The Nose Knows: A Pencil Nose Review
4+ Players, ~30 Minutes, Low Complexity, Low Strategy
Some games never go out of fashion. Monopoly has been kicking for over a century, Charades has been around since the early 1800’s and Checkers was played 5000 years ago in Ancient Mesopotamia. They’re great games, and they’ve withstood the test of time for a reason, but sometimes a small tweak can make them feel new and fresh again, providing a game that’s immediately accessible for new players due to its familiarity, yet fresh and engaging for people who have played for years. Fat Brain Toy’s newest game, Pencil Nose, is one such tweak, and I think it’s my all-time favourite variation on Pictionary.
You probably already understand why I love this game.
The premise is easy to understand and inherently appealing. Much like Pictionary, two teams will compete, and each round, one player will be the “Drawer” who tries to lead their team to say a series of keywords out loud by drawing them on a plastic screen. The team gets points for every clue they get, while the other team loudly heckles them. That last part is very important.
The Drawer starts every round by taking a card with 6 different keywords on it, of varying difficulty. They’ll flip an hourglass and try to get their team to say as many of the keywords as possible in the time limit, in any order they want. The trick, as you may have guessed, is that they’re not allowed to draw with their hands- the game comes with two pairs of glasses that will affix a whiteboard marker to the Drawer’s nose. Every picture/clue given to the Drawer’s team must be drawn with that marker. And just like that, we have a game-changer.
Pictured: A Man with Dignity to spare
Using a giant, unwieldy Pinocchio-nose is a FANTASTIC idea on so many levels. First of all, NOBODY is good at drawing with this thing- if everybody is bad at it, then everybody is equally good at it, and we have an even playing field. Pictionary is great if you can draw, the less artistically inclined have to work a lot harder to keep up, which can be frustrating in a team-setting. Secondly, watching people struggle to draw simple shapes is AMAZING. It hits the sweet spot for a party game, where somebody’s always laughing- either the Drawer for pulling off the impossible and managing a competent drawing, or everybody else as they watch the Drawer turn red and get flustered as they fail to draw a circle.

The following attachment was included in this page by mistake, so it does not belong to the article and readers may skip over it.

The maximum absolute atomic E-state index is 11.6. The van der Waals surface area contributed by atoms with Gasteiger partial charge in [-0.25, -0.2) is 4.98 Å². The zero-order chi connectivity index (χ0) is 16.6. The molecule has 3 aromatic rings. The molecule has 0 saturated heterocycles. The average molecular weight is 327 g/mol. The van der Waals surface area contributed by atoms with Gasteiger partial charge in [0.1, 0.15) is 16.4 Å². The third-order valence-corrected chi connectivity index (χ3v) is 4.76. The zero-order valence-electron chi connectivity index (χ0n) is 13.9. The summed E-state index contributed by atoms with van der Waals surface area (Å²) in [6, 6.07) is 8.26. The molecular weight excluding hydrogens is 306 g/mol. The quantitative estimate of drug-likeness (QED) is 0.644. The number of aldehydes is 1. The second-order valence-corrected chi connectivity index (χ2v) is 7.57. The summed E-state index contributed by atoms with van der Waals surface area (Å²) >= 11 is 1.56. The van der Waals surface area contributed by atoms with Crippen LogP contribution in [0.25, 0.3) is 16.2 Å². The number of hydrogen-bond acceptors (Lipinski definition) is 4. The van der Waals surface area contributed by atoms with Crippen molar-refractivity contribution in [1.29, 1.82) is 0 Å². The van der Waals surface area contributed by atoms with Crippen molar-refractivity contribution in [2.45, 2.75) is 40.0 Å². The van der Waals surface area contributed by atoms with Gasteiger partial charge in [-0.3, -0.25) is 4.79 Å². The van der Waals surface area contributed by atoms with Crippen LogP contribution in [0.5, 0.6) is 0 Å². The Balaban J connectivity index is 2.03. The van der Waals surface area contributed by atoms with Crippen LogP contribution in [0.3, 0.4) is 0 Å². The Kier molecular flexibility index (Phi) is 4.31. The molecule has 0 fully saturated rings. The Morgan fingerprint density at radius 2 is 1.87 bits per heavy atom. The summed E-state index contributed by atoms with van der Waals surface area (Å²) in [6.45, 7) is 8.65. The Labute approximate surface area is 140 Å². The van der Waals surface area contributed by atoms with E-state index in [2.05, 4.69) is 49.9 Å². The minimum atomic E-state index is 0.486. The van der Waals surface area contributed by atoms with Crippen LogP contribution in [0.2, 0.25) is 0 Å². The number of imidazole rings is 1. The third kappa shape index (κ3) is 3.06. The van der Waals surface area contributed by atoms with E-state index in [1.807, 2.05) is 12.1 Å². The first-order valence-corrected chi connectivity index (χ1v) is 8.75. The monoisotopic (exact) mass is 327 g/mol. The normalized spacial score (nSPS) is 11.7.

I am a grown man and this was my best effort.
In conclusion, Pencil Nose is a joke game, and an excellent one at that. You can’t take it too seriously, it’s hard to be overly competitive with, it tests your motor-skills, and there’s a genuine sense of joy and wonderment when you guess that pile of squiggles and scribbles is actually supposed to be a giraffe. It makes you laugh; that’s what it does best, and it does it extremely well. If you’re looking for something light and fun that works with a group, Pencil Nose has the chutzpah to be a hit at your next family reunion, casual games night, or even work event- so long as you’re okay with looking absolutely ridiculous!